Monday, January 2, 2017

Float and Thermostatic Steam Traps

Float and thermostatic steam trap
Float and Thermostatic Steam Trap
Courtesy Colton Industries
Steam traps are found on almost every steam system in commercial and industrial sites. The trap is a self-contained automatic valve that allows condensate to drain from a steam containing system, while retaining the steam within the system. Non-condensible gases can also be removed by a steam trap with a thermostatically controlled port.

Steam based heating relies on the delivery of the latent heat of the steam to a heat exchanger or piece of utilization equipment. Once the latent heat is delivered, condensate (basically hot water) forms. The condensate contains no latent heat and provides comparatively little value as a heat source. Utilization equipment and heat exchangers have their performance predicated upon a supply of steam, not hot water. A properly selected steam trap will remove condensate across a range of steam utilization rates, keeping the system operating at the rated capacity.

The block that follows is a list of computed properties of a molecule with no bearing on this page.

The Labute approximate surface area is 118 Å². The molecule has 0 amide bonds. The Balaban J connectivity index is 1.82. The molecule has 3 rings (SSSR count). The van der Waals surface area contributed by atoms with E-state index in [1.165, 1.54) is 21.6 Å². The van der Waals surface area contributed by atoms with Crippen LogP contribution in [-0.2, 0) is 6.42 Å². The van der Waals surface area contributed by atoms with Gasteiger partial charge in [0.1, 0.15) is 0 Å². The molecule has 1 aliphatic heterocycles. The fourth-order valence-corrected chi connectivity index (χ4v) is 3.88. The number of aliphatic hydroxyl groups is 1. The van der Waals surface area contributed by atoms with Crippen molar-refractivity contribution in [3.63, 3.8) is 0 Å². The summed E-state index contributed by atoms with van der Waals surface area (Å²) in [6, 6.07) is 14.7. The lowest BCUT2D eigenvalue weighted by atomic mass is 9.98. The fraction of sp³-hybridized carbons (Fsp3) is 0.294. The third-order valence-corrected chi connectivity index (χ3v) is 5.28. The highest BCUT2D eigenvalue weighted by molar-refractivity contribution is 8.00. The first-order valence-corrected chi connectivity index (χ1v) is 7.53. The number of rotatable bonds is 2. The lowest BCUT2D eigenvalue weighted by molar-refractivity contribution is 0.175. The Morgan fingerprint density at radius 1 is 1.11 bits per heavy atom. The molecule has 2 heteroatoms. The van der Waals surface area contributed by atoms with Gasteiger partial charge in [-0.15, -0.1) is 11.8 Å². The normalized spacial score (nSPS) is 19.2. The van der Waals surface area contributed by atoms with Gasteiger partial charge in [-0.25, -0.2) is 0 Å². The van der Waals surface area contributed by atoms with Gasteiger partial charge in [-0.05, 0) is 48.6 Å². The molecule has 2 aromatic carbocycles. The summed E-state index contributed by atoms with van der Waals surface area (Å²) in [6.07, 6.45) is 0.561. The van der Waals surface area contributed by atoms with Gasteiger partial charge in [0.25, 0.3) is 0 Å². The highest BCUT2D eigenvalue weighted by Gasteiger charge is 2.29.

The steam trap routes the condensate out of the steam containing portion of the system, often on a return trip to the boiler. Cycling the condensate back through the system for re-boiling contributes greatly to steam system energy efficiency. Condensate removal is accomplished with a float. Non-condensible gases are vented through a thermostatically controlled port on the unit.

More details on steam traps are included below. Share your steam system challenges with a product specialist, combining your facility and process knowledge with their product application expertise to develop effective solutions.